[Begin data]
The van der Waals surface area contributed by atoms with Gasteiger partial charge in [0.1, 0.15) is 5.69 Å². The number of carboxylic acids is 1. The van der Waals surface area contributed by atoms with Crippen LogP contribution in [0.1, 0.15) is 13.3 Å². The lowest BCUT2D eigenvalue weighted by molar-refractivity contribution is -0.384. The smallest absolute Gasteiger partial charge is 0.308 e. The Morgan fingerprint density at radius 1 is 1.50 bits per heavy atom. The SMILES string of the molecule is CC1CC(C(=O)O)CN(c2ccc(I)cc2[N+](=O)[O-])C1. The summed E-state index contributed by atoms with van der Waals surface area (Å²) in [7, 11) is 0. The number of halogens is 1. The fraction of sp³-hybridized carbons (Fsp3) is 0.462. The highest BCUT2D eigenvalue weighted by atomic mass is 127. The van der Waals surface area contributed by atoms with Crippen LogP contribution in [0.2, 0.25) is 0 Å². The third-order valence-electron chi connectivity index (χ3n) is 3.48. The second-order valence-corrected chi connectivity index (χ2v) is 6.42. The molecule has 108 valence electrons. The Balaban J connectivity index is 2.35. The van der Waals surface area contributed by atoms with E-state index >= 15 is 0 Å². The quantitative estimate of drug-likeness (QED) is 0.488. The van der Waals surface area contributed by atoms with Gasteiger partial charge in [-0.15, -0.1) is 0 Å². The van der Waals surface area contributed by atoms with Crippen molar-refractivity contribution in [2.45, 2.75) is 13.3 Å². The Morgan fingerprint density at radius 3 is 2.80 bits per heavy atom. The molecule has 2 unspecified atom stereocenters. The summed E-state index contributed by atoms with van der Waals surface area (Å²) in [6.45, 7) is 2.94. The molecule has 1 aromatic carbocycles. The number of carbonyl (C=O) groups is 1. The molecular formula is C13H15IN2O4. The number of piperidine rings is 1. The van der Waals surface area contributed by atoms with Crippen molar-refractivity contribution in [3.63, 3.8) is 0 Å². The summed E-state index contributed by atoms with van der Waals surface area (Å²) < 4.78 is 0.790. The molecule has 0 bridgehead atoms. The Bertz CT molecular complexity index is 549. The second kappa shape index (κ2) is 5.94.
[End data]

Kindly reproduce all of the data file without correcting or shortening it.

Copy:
The van der Waals surface area contributed by atoms with Gasteiger partial charge in [0.1, 0.15) is 5.69 Å². The number of carboxylic acids is 1. The van der Waals surface area contributed by atoms with Crippen LogP contribution in [0.1, 0.15) is 13.3 Å². The lowest BCUT2D eigenvalue weighted by molar-refractivity contribution is -0.384. The smallest absolute Gasteiger partial charge is 0.308 e. The Morgan fingerprint density at radius 1 is 1.50 bits per heavy atom. The SMILES string of the molecule is CC1CC(C(=O)O)CN(c2ccc(I)cc2[N+](=O)[O-])C1. The summed E-state index contributed by atoms with van der Waals surface area (Å²) in [7, 11) is 0. The number of halogens is 1. The fraction of sp³-hybridized carbons (Fsp3) is 0.462. The highest BCUT2D eigenvalue weighted by atomic mass is 127. The van der Waals surface area contributed by atoms with Crippen LogP contribution in [0.2, 0.25) is 0 Å². The third-order valence-electron chi connectivity index (χ3n) is 3.48. The second-order valence-corrected chi connectivity index (χ2v) is 6.42. The molecule has 108 valence electrons. The Balaban J connectivity index is 2.35. The van der Waals surface area contributed by atoms with E-state index >= 15 is 0 Å². The quantitative estimate of drug-likeness (QED) is 0.488. The van der Waals surface area contributed by atoms with Gasteiger partial charge in [-0.15, -0.1) is 0 Å². The van der Waals surface area contributed by atoms with Crippen molar-refractivity contribution in [2.45, 2.75) is 13.3 Å². The Morgan fingerprint density at radius 3 is 2.80 bits per heavy atom. The molecule has 2 unspecified atom stereocenters. The summed E-state index contributed by atoms with van der Waals surface area (Å²) in [6.45, 7) is 2.94. The molecule has 1 aromatic carbocycles. The number of carbonyl (C=O) groups is 1. The molecular formula is C13H15IN2O4. The number of piperidine rings is 1. The van der Waals surface area contributed by atoms with Crippen molar-refractivity contribution in [3.63, 3.8) is 0 Å². The summed E-state index contributed by atoms with van der Waals surface area (Å²) < 4.78 is 0.790. The molecule has 0 bridgehead atoms. The Bertz CT molecular complexity index is 549. The second kappa shape index (κ2) is 5.94.